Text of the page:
Possible Estate Tax Changes in 2022 and What We Need to Think About Moving Forward
I’ve had a few questions come up this year about federal estate tax and the current exclusion amounts so I thought it may be helpful to address:
What we know about the current laws,
What may happen in the future, and
How to best address the avoidance of estate taxes moving forward.
I think most of us would agree that we want to keep our money in the family (or wherever else we choose for it to go -- rather than have it go towards taxes). Assuming we agree on that premise, let’s talk about where we currently stand in terms of estate taxes as of 2021 and where we may be heading moving forward.
As of 2021 the federal estate tax threshold is close to $11.7 million per person (doubled per couple) so we are currently around an exclusion amount of $23.5 million for any assets that are considered part of our “taxable estate”. Important to note that anything above and beyond that amount is taxed at 40 cents on the dollar.
Right now the exclusion amounts are, compared to a few years ago, extremely generous. I suppose one way to look at it is that if we indeed have a taxable estate that then potentially triggers “estate tax implications”, well, there are definitely worse problems to have in life. That perspective is not lost on me in the least. Having said that, it is still an issue and an issue worth addressing. If that money is earned by us then I recommend we get strategic in keeping those assets in the family rather than face an obscenely high tax rate that we can possibly avoid.
The current threshold amounts are scheduled to sunset on January 1st, 2026, so they are set to end in a few years assuming everything stays static until then. At that point, they are set to be cut in half and go back to the pre-2018 levels of approximately $6 million per person ($12 million per couple).
Here’s where we have to prognosticate a bit: If sunsetting in 2026 were our only concern, then we would have over four years to prepare for proper asset protection. What is likely to happen, however, is that those numbers will likely change prior to 2026 based on what many are forecasting regarding actions Congress may take.
For example, there have been endorsements to reducing the estate tax exclusion amount back to the 2009 level of approximately $3.5 million per person (and, considering we are at $11.7 million now that would represent a significant cut) while, at the same time, raising the applicable tax rate to somewhere north of the current 40%. It could be 45%, or 50% -- again, we’re prognosticating, but I think we are on fairly firm ground in presuming the tax rate would, at the very least, not be lowered below the current rate.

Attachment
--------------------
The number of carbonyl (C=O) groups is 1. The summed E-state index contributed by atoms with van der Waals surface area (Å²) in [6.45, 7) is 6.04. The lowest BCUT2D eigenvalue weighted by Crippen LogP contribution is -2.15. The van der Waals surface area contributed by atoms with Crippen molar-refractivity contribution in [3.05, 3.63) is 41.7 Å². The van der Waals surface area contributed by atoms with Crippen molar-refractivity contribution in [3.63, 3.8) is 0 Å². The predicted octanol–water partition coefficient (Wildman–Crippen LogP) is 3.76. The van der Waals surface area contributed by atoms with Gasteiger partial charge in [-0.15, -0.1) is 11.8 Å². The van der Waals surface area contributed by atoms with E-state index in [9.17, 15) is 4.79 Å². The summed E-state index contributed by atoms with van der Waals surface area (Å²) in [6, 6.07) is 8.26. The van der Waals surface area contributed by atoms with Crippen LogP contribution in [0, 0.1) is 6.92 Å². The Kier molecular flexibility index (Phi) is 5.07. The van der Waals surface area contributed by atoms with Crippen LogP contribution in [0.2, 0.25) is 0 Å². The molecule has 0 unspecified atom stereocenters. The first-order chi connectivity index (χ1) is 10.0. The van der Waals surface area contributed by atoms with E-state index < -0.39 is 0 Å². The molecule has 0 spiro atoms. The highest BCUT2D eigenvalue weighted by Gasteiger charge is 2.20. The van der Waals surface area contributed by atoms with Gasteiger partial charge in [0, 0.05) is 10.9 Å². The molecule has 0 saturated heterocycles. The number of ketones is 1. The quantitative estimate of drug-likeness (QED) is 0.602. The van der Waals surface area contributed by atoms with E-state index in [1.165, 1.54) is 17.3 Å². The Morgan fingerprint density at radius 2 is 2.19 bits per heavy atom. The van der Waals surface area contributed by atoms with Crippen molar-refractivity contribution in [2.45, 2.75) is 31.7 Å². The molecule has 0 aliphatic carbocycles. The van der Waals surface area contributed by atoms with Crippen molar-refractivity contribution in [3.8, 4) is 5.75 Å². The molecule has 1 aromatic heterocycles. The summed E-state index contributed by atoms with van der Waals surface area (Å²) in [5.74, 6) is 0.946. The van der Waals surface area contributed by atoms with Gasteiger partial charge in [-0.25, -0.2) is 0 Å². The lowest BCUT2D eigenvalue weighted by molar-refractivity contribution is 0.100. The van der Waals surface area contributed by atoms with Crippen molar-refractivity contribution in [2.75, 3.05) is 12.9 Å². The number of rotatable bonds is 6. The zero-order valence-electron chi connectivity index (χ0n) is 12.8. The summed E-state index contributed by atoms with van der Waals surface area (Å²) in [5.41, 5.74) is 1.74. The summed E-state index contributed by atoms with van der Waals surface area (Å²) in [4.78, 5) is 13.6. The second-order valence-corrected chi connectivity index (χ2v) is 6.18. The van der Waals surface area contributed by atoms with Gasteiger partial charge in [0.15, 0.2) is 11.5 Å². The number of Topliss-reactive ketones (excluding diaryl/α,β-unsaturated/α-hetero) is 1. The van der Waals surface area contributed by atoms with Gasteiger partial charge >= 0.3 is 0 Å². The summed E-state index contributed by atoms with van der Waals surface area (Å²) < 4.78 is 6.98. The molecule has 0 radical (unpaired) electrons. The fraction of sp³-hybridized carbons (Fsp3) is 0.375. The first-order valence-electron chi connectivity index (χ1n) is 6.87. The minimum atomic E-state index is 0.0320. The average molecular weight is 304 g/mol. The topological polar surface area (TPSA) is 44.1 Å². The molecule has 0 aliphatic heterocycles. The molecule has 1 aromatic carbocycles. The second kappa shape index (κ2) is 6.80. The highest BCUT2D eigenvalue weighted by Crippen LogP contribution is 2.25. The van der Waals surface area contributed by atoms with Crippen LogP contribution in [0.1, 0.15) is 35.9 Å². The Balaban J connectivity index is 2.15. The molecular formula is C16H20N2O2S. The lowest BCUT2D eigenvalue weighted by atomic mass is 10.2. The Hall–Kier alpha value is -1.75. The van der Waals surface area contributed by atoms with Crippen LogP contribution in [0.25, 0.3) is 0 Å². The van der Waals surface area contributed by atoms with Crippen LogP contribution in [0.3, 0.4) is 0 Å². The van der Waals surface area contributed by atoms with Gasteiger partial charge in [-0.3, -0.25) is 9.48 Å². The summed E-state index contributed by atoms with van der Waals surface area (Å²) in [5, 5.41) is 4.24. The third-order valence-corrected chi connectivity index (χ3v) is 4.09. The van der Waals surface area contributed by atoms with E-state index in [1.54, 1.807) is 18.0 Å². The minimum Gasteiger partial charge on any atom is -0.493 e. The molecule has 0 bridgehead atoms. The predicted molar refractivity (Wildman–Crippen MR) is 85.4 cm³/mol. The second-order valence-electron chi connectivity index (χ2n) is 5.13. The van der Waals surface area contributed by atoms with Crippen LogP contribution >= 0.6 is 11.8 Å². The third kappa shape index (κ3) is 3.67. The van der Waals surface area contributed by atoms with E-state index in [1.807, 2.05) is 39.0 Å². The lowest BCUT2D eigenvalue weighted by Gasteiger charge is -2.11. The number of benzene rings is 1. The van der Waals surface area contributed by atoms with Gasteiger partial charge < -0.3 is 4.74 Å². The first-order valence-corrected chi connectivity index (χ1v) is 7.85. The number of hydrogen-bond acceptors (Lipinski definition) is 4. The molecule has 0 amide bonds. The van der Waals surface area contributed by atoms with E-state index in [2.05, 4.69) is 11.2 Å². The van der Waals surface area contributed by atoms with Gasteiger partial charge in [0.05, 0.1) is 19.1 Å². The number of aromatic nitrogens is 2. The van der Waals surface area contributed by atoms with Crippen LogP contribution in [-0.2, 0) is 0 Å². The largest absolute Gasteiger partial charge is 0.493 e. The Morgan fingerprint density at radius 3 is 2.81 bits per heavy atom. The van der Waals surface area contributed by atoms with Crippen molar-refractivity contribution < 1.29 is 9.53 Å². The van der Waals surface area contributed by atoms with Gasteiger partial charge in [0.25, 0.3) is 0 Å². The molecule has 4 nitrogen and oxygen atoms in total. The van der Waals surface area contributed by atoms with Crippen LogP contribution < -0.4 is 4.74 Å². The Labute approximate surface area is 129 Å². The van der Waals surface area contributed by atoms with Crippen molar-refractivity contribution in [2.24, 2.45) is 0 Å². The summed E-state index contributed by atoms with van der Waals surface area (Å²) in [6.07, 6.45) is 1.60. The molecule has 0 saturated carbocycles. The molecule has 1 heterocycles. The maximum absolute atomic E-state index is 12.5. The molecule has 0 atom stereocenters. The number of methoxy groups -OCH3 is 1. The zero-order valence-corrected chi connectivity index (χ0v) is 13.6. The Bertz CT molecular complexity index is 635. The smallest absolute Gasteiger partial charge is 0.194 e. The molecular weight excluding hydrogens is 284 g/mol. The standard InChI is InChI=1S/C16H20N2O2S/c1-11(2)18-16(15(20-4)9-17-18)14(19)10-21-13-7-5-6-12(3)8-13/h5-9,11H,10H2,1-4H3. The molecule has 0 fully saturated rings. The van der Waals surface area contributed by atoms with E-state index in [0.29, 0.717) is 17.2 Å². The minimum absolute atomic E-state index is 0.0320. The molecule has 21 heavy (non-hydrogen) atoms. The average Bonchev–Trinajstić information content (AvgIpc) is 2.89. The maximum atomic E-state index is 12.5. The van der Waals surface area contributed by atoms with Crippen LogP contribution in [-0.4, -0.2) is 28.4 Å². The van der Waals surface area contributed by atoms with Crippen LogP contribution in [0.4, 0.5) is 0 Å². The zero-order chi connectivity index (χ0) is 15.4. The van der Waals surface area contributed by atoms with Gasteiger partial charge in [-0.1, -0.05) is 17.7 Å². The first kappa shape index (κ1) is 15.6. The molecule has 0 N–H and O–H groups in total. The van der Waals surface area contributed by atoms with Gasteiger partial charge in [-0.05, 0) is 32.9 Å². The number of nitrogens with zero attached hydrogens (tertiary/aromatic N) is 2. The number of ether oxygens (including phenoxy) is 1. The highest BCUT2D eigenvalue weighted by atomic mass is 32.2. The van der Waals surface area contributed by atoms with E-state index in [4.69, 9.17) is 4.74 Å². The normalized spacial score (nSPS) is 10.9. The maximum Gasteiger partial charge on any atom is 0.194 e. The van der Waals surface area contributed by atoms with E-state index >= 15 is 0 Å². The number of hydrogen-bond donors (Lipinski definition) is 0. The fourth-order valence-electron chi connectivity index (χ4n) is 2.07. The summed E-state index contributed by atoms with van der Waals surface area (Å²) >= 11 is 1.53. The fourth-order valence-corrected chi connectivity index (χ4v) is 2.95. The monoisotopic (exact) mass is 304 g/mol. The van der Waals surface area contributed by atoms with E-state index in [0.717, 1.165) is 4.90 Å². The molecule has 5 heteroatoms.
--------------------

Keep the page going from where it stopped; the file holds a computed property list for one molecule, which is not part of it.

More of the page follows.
In the overall scheme of life, again, this is not a tragic problem to have. Nevertheless, it’s still an issue. Our money. Let’s keep what we can legally keep. And, to do this, we need to be strategic in our thinking moving forward. What we want to do is, ultimately, maintain flexibility in our estate planning. We will want to assume that the exclusion amount will, indeed drop…so as we think about our estate planning let’s consider using different trust techniques to ‘peel off’ that maximum exclusion amount when a spouse passes away and, essentially, preserve it for the benefit of the surviving spouse. And, as we make moves to accomplish this we want to avoid triggering any estate tax events.
It may seem akin to “chasing ghosts” when trying to guess what Congress may or may not do, but we need to anticipate possible estate tax threshold changes and, again, stay as flexible – and be as strategic – as we can.
Let’s essentially eliminate as many variables as we can. I don’t like variables. Let’s ‘prepare for what we can prepare for’ considering there are so many things in life that we can’t.
That’s all I have for you today.
If you found this information helpful and are in a position to “like” this content, comment on it, or share it with others, please do. You have my preemptive appreciation and gratitude.
If you would like to set up a time to discuss any estate planning issues you may have I’d be happy to speak with you.
You can reach me either through this platform or by going to EstatePlanInfo.com (an easier domain name to remember since my last name is a bit lengthy…) or straight to my firm’s website at LindamoodLawFirm.com.
I appreciate your time, hope you and your loved ones are safe and healthy, and wish you a wonderful week.